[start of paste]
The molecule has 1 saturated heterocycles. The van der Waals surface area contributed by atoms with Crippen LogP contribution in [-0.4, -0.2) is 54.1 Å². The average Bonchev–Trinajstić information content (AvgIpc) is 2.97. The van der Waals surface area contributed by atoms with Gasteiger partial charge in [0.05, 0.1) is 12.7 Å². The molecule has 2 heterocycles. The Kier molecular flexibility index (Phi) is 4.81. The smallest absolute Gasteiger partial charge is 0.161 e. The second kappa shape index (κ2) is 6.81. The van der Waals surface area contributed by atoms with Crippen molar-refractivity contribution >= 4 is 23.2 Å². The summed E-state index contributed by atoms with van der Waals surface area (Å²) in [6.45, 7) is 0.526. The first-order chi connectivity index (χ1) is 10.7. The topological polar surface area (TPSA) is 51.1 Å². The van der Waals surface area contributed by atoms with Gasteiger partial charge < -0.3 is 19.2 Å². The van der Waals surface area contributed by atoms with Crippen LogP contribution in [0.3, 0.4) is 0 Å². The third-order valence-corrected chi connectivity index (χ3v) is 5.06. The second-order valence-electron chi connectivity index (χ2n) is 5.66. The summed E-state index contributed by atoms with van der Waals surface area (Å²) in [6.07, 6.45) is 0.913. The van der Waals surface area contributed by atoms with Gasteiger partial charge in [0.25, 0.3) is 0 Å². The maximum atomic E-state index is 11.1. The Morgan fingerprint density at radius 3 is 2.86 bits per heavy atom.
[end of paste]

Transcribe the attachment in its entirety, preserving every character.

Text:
The molecule has 1 saturated heterocycles. The van der Waals surface area contributed by atoms with Crippen LogP contribution in [-0.4, -0.2) is 54.1 Å². The average Bonchev–Trinajstić information content (AvgIpc) is 2.97. The van der Waals surface area contributed by atoms with Gasteiger partial charge in [0.05, 0.1) is 12.7 Å². The molecule has 2 heterocycles. The Kier molecular flexibility index (Phi) is 4.81. The smallest absolute Gasteiger partial charge is 0.161 e. The second kappa shape index (κ2) is 6.81. The van der Waals surface area contributed by atoms with Crippen molar-refractivity contribution >= 4 is 23.2 Å². The summed E-state index contributed by atoms with van der Waals surface area (Å²) in [6.45, 7) is 0.526. The first-order chi connectivity index (χ1) is 10.7. The topological polar surface area (TPSA) is 51.1 Å². The van der Waals surface area contributed by atoms with Gasteiger partial charge < -0.3 is 19.2 Å². The van der Waals surface area contributed by atoms with Crippen LogP contribution in [0.3, 0.4) is 0 Å². The third-order valence-corrected chi connectivity index (χ3v) is 5.06. The second-order valence-electron chi connectivity index (χ2n) is 5.66. The summed E-state index contributed by atoms with van der Waals surface area (Å²) in [6.07, 6.45) is 0.913. The van der Waals surface area contributed by atoms with Gasteiger partial charge in [0.25, 0.3) is 0 Å². The maximum atomic E-state index is 11.1. The Morgan fingerprint density at radius 3 is 2.86 bits per heavy atom.